1993 – “Junk Bond King” Michael Milken founds CaPCURE, the Association for the Cure of Cancer of the Prostate, (now called the Prostate Cancer Foundation), following his diagnosis with the disease.

1994 - The FDA approves the PSA test which provides early detection of prostate cancer. Advances in prostate diagnosis and treatment have been dramatic: Overall, 99% of men diagnosed with prostate cancer survive at least five years. Further, 92% survive at least 10 years, and 61% survive at least 15 years. These are impressive statistics in a disease in which 2 out of 3 cases are found in men 65 years and older.

1994 – The BRCA1 gene is found, that, if damaged, can predispose women to breast cancer and ovarian cancer.

1995 – The BRCA2 gene is found.

1995 - Julia Sweeney, who gained notoriety as the androgynous Pat on Saturday Night Live, annnounces that she has cervical cancer.

1996 - Sweeney writes and performs her one-woman hit Broadway monologue, God Said, Ha!, in which she addressed her experience of surviving cervical cancer.

October 1996 – Clinical launch of the BRCA1 and BRCA2 test which can determine an at-risk woman’s chance of developing breast cancer and ovarian cancer.

October 1996 – Cycling champion Lance Armstrong is diagnosed with testicular cancer.

1997 – Armstrong launches the Lance Armstrong Foundation which has raised $181 million dollars for cancer programs.

2000 – Armstrong publishes his best-selling book about his cancer story called, It’s Not About the Bike.

May 2004 – Armstrong launches the Livestrong bracelets with 70 million bands sold to date.

June 2006 – The FDA approves the Gardasil vaccine against the human papillomavirus (HPV) infection that causes virtually all cases of cervical cancer. The cervical cancer death rate declined by 74% between 1955 and 1992 due to the increased use of the Pap screening test. Rates continue to decline 4% each year. Vaccines like Gardasil may eventually eradicate cervical cancer.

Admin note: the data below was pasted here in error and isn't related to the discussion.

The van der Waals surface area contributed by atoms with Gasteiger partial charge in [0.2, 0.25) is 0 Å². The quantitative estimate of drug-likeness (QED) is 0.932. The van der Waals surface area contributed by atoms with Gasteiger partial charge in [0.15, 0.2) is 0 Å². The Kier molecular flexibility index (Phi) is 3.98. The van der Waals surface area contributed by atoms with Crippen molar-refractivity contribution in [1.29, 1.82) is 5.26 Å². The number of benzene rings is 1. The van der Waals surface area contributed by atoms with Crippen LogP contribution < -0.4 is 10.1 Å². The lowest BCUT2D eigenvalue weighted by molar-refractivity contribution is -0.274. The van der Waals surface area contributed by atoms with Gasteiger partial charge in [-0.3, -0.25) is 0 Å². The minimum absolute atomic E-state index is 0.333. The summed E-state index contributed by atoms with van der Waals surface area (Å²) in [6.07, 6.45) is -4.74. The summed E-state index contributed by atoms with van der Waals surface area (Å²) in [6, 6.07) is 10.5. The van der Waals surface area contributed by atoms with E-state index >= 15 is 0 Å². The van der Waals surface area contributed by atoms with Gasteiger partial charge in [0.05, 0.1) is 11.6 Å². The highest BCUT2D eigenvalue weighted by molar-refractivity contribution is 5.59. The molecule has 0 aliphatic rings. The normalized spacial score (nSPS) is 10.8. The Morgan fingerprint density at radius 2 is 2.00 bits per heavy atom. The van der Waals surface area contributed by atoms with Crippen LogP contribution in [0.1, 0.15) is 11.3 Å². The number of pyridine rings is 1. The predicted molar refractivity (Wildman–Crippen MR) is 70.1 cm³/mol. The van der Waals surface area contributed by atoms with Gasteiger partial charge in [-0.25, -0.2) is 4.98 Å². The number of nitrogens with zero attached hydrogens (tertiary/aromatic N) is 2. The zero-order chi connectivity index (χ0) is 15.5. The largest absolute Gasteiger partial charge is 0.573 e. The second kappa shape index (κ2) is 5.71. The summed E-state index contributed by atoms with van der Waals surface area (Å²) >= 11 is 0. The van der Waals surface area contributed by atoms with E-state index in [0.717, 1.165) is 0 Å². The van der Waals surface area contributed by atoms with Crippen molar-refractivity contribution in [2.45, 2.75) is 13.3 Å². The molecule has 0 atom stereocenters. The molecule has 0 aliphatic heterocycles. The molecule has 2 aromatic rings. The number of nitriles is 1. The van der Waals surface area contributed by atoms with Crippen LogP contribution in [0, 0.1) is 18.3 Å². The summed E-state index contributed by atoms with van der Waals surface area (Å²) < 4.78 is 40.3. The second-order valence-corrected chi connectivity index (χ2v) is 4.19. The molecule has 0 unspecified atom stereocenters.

August 27-28, 2007 - The Lance Armstrong Foundation announces the first ever Presidential Cancer Forum in which candidates will "detail their respective policy plans for fighting cancer, a disease that kills nearly 1,500 Americans every day."

Next Up: The War on Cancer - Part 2: The Presidential Debates

It’s your sight.

It’s your life.

Monday, August 20, 2007

Eye Cancer Vision

In 1985, Beverly Zakarian was a wife, a mother to a 15-year old girl, and a newly diagnosed patient with Stage 3 ovarian cancer. She lost her uterus to surgery and her hair to chemotherapy, but she found her passion for patient empowerment.

Zakarian learned the hard way a lesson that has now become a touchstone in most successful cancer treatments – that patients must take an active role in their cancer care. Her experience with the “don’t ask, don’t tell” medical establishment, confusing federal bureaucracies and unresponsive insurance companies, led her to found the Cancer Patients Action Alliance.

Instead of being a care-based patient group - providing access to services, emotional support and other important but reactive resources - Zakarian and CAN-ACT advocated direct patient action via a political, social and personal agenda.

Her book, published one year before her death in 1997, still speaks with the fire of an evangelist's belief in the transformative power of information.